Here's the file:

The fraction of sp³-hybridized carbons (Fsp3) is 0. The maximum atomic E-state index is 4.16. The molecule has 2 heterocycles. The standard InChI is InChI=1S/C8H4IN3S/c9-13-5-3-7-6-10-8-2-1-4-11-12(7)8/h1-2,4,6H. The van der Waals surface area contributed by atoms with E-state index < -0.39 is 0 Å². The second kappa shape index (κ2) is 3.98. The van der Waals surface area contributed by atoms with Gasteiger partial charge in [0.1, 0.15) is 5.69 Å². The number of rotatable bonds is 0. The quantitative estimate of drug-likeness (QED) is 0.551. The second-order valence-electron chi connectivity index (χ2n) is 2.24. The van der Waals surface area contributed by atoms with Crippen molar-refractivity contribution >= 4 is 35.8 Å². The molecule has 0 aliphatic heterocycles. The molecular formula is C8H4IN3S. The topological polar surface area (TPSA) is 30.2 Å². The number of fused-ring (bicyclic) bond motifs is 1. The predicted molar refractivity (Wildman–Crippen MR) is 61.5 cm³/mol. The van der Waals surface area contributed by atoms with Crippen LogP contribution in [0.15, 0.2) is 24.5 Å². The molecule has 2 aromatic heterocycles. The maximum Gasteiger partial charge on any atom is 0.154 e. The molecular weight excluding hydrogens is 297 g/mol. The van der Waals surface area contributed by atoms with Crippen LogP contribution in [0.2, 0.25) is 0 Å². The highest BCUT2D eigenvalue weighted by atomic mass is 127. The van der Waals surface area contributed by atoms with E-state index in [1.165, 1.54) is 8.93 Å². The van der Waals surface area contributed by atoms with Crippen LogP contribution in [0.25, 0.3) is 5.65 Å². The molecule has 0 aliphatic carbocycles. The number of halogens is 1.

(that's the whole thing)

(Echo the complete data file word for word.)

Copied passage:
The fraction of sp³-hybridized carbons (Fsp3) is 0. The maximum atomic E-state index is 4.16. The molecule has 2 heterocycles. The standard InChI is InChI=1S/C8H4IN3S/c9-13-5-3-7-6-10-8-2-1-4-11-12(7)8/h1-2,4,6H. The van der Waals surface area contributed by atoms with E-state index < -0.39 is 0 Å². The second kappa shape index (κ2) is 3.98. The van der Waals surface area contributed by atoms with Gasteiger partial charge in [0.1, 0.15) is 5.69 Å². The number of rotatable bonds is 0. The quantitative estimate of drug-likeness (QED) is 0.551. The second-order valence-electron chi connectivity index (χ2n) is 2.24. The van der Waals surface area contributed by atoms with Crippen molar-refractivity contribution >= 4 is 35.8 Å². The molecule has 0 aliphatic heterocycles. The molecular formula is C8H4IN3S. The topological polar surface area (TPSA) is 30.2 Å². The number of fused-ring (bicyclic) bond motifs is 1. The predicted molar refractivity (Wildman–Crippen MR) is 61.5 cm³/mol. The van der Waals surface area contributed by atoms with Crippen LogP contribution in [0.15, 0.2) is 24.5 Å². The molecule has 2 aromatic heterocycles. The maximum Gasteiger partial charge on any atom is 0.154 e. The molecular weight excluding hydrogens is 297 g/mol. The van der Waals surface area contributed by atoms with Crippen LogP contribution in [0.2, 0.25) is 0 Å². The highest BCUT2D eigenvalue weighted by atomic mass is 127. The van der Waals surface area contributed by atoms with E-state index in [1.165, 1.54) is 8.93 Å². The van der Waals surface area contributed by atoms with Crippen LogP contribution in [0.25, 0.3) is 5.65 Å². The molecule has 0 aliphatic carbocycles. The number of halogens is 1.